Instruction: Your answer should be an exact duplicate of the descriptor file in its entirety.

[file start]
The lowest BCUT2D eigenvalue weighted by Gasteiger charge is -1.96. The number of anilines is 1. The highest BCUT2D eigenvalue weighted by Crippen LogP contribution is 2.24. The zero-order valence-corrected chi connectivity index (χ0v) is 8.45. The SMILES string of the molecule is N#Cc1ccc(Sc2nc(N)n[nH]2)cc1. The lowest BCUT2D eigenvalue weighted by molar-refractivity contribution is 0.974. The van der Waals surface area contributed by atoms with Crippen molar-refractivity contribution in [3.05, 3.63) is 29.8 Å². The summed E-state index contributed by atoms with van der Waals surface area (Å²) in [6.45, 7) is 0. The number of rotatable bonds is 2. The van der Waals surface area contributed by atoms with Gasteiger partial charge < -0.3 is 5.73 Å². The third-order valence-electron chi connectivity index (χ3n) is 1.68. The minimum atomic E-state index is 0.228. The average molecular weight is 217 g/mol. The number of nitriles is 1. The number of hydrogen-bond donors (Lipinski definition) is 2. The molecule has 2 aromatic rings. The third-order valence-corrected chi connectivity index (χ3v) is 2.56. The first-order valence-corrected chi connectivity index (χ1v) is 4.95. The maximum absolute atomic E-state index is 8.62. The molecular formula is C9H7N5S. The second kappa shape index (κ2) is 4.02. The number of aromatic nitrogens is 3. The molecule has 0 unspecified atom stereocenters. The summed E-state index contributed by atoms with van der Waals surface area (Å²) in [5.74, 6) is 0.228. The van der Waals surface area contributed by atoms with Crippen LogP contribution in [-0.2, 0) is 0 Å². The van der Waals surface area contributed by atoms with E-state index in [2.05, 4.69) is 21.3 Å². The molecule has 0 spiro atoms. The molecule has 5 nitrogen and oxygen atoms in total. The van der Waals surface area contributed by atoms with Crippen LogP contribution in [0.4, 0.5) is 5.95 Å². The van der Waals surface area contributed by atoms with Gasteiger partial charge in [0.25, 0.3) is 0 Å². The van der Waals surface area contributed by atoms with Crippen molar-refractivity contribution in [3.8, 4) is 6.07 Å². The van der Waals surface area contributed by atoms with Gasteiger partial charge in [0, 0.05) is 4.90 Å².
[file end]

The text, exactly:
The lowest BCUT2D eigenvalue weighted by Gasteiger charge is -1.96. The number of anilines is 1. The highest BCUT2D eigenvalue weighted by Crippen LogP contribution is 2.24. The zero-order valence-corrected chi connectivity index (χ0v) is 8.45. The SMILES string of the molecule is N#Cc1ccc(Sc2nc(N)n[nH]2)cc1. The lowest BCUT2D eigenvalue weighted by molar-refractivity contribution is 0.974. The van der Waals surface area contributed by atoms with Crippen molar-refractivity contribution in [3.05, 3.63) is 29.8 Å². The summed E-state index contributed by atoms with van der Waals surface area (Å²) in [6.45, 7) is 0. The number of rotatable bonds is 2. The van der Waals surface area contributed by atoms with Gasteiger partial charge < -0.3 is 5.73 Å². The third-order valence-electron chi connectivity index (χ3n) is 1.68. The minimum atomic E-state index is 0.228. The average molecular weight is 217 g/mol. The number of nitriles is 1. The number of hydrogen-bond donors (Lipinski definition) is 2. The molecule has 2 aromatic rings. The third-order valence-corrected chi connectivity index (χ3v) is 2.56. The first-order valence-corrected chi connectivity index (χ1v) is 4.95. The maximum absolute atomic E-state index is 8.62. The molecular formula is C9H7N5S. The second kappa shape index (κ2) is 4.02. The number of aromatic nitrogens is 3. The molecule has 0 unspecified atom stereocenters. The summed E-state index contributed by atoms with van der Waals surface area (Å²) in [5.74, 6) is 0.228. The van der Waals surface area contributed by atoms with Crippen LogP contribution in [-0.2, 0) is 0 Å². The van der Waals surface area contributed by atoms with E-state index in [2.05, 4.69) is 21.3 Å². The molecule has 0 spiro atoms. The molecule has 5 nitrogen and oxygen atoms in total. The van der Waals surface area contributed by atoms with Crippen LogP contribution in [0.4, 0.5) is 5.95 Å². The van der Waals surface area contributed by atoms with Gasteiger partial charge in [0.25, 0.3) is 0 Å². The van der Waals surface area contributed by atoms with Crippen molar-refractivity contribution in [3.8, 4) is 6.07 Å². The van der Waals surface area contributed by atoms with Gasteiger partial charge in [0, 0.05) is 4.90 Å².